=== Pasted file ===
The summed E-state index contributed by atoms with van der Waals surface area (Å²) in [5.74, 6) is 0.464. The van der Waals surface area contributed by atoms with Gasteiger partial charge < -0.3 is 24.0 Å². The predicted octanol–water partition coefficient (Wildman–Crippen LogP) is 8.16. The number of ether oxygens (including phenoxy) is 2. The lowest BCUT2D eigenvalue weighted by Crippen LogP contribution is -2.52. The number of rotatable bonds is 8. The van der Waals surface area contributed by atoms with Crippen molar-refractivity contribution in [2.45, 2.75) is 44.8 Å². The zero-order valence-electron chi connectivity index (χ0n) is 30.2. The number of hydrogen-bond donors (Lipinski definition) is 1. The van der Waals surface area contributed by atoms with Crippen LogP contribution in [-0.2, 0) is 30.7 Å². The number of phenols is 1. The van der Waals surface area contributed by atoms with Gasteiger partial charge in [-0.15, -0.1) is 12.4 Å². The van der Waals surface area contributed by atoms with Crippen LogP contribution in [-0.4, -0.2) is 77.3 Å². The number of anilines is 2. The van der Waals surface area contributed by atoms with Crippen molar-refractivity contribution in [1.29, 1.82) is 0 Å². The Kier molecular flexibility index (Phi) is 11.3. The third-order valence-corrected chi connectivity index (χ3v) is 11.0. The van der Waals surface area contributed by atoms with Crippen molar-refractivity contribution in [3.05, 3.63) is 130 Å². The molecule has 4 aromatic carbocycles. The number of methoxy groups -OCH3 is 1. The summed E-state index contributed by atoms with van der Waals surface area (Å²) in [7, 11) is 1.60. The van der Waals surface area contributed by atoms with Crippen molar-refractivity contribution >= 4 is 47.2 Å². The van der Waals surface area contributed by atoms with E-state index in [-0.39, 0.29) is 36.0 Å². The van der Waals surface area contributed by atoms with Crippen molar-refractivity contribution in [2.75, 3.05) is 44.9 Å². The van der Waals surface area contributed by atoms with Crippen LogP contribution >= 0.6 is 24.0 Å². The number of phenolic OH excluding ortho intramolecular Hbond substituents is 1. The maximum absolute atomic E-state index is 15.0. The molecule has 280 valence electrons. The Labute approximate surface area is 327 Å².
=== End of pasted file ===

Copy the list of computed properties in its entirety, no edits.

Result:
The summed E-state index contributed by atoms with van der Waals surface area (Å²) in [5.74, 6) is 0.464. The van der Waals surface area contributed by atoms with Gasteiger partial charge < -0.3 is 24.0 Å². The predicted octanol–water partition coefficient (Wildman–Crippen LogP) is 8.16. The number of ether oxygens (including phenoxy) is 2. The lowest BCUT2D eigenvalue weighted by Crippen LogP contribution is -2.52. The number of rotatable bonds is 8. The van der Waals surface area contributed by atoms with Crippen molar-refractivity contribution in [2.45, 2.75) is 44.8 Å². The zero-order valence-electron chi connectivity index (χ0n) is 30.2. The number of hydrogen-bond donors (Lipinski definition) is 1. The van der Waals surface area contributed by atoms with Crippen LogP contribution in [-0.2, 0) is 30.7 Å². The number of phenols is 1. The van der Waals surface area contributed by atoms with Gasteiger partial charge in [-0.15, -0.1) is 12.4 Å². The van der Waals surface area contributed by atoms with Crippen LogP contribution in [-0.4, -0.2) is 77.3 Å². The number of anilines is 2. The van der Waals surface area contributed by atoms with Crippen molar-refractivity contribution in [1.29, 1.82) is 0 Å². The Kier molecular flexibility index (Phi) is 11.3. The third-order valence-corrected chi connectivity index (χ3v) is 11.0. The van der Waals surface area contributed by atoms with Crippen molar-refractivity contribution in [3.05, 3.63) is 130 Å². The molecule has 4 aromatic carbocycles. The number of methoxy groups -OCH3 is 1. The summed E-state index contributed by atoms with van der Waals surface area (Å²) in [7, 11) is 1.60. The van der Waals surface area contributed by atoms with Crippen molar-refractivity contribution >= 4 is 47.2 Å². The van der Waals surface area contributed by atoms with E-state index in [-0.39, 0.29) is 36.0 Å². The van der Waals surface area contributed by atoms with Crippen molar-refractivity contribution in [2.75, 3.05) is 44.9 Å². The van der Waals surface area contributed by atoms with Crippen LogP contribution >= 0.6 is 24.0 Å². The number of phenolic OH excluding ortho intramolecular Hbond substituents is 1. The maximum absolute atomic E-state index is 15.0. The molecule has 280 valence electrons. The Labute approximate surface area is 327 Å².